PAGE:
More women signing up for National Guard

More women signing up for National Guard
By: Crystal Britt

CAPE GIRARDEAU, Mo. - It's a huge commitment, enlisting for a job that has such risks during this time of uncertainty. Even so, thousands of Heartland men and women continue to sign up for the National Guard. Some are as young as 17, others in their early 40's. A growing number are women. The Missouri National Guard reports numbers overall are up, although recruiting is still a challenge especially in a time of war. Last year's numbers are in, and more than 2,000 people in Missouri signed up, most of those - individuals who haven't served before. Out of that, 15% percent are women. They're a segment of the population that's continuing to find its place in what was once a man's world.

These recruits gathering over the weekend at the Cape Girardeau Armory are part of R.S.P., or Recruit Sustainment Program. It's exclusive to the National guard and is designed to train recruits, and get them ready for Basic. They're here for different reasons...signing bonuses, college,family tradition, and patriotic duty. "I love my country-it's that simple", said Cathleen Byrnes. The guard is different than it was years ago as soldiers not only serve here in the United States, but beyond. More women are also up for the challenge these days. They're held to the same standards as the men.  "You feel like you've gotta compete a little harder to show the guys...I can do this too", said Christina Arnold. "It's frustrating sometimes because you feel like you have to prove yourself", said Destinee Hoots. It's a dream, and an opportunity. "There's so many things to offer, but mostly college", said Hoots.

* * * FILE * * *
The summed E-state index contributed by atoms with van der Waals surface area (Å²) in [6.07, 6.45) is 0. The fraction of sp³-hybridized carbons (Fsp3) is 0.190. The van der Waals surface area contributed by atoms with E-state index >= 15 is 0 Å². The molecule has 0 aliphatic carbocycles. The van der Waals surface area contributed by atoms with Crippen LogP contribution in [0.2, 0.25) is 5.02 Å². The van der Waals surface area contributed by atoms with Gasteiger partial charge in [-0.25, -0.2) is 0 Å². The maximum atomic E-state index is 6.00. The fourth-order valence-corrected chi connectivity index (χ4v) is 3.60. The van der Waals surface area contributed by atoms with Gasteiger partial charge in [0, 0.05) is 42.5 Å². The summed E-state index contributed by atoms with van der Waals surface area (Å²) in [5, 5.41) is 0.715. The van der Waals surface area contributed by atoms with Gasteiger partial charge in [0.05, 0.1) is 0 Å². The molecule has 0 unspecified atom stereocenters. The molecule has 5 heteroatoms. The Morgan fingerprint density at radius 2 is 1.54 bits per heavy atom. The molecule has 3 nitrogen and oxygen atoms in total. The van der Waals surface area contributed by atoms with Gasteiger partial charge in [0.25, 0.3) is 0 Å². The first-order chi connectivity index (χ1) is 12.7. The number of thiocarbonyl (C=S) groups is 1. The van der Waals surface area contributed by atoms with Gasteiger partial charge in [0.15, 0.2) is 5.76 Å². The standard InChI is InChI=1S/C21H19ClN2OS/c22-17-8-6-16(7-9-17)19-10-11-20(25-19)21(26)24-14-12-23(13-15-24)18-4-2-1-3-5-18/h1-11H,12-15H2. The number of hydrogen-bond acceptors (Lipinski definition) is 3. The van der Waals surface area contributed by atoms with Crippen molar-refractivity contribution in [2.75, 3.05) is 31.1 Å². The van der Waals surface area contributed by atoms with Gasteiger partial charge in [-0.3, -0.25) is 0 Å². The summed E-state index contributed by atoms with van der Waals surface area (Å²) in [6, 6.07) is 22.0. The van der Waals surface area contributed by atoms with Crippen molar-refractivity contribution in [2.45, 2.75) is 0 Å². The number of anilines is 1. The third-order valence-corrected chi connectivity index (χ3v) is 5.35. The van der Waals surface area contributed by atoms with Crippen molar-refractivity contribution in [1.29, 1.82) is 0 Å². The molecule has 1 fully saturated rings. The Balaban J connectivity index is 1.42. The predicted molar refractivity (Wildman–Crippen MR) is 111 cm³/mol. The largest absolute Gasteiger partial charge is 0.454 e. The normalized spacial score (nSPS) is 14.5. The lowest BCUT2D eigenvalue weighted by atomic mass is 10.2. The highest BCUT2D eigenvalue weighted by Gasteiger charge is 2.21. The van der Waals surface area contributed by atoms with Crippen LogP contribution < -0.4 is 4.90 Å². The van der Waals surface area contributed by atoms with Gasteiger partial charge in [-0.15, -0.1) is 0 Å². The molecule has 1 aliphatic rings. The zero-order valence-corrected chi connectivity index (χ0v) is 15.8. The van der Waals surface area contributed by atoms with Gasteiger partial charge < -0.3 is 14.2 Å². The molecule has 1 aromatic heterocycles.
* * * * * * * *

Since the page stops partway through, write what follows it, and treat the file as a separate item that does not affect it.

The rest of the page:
Cathleen Byrnes considers herself a young 40-year-old woman and feels a call of duty, a call that came earlier in life, but the timing wasn't right. "Our world is dangerous and some people have to stand up don't really have a choice", said Byrnes. The guard just raised the cutoff age from 40 to the day prior to ones 42nd birthday. Before that, it was 36. Byrnes knows she's in the minority. "But, don't make any concessions to my gender because on the battlefield you can't--it's that simple", said Byrnes. The battlefield is a possibility as serving in Iraq is in the back of everyone's mind. "It's kinda scary, but it's all part of the deal", said Arnold. "You can't worry about what you can't prevent... you've just gotta deal with it", said Hoots. 
Their bravery and passion, something the Guard hopes America doesn't take for granted. "It goes a long way with giving respect to show that the choice these young people made to be able to make that commitment especially to serve at a time they know they're going to be called upon", said Staff Sgt. Rodney Sebaugh.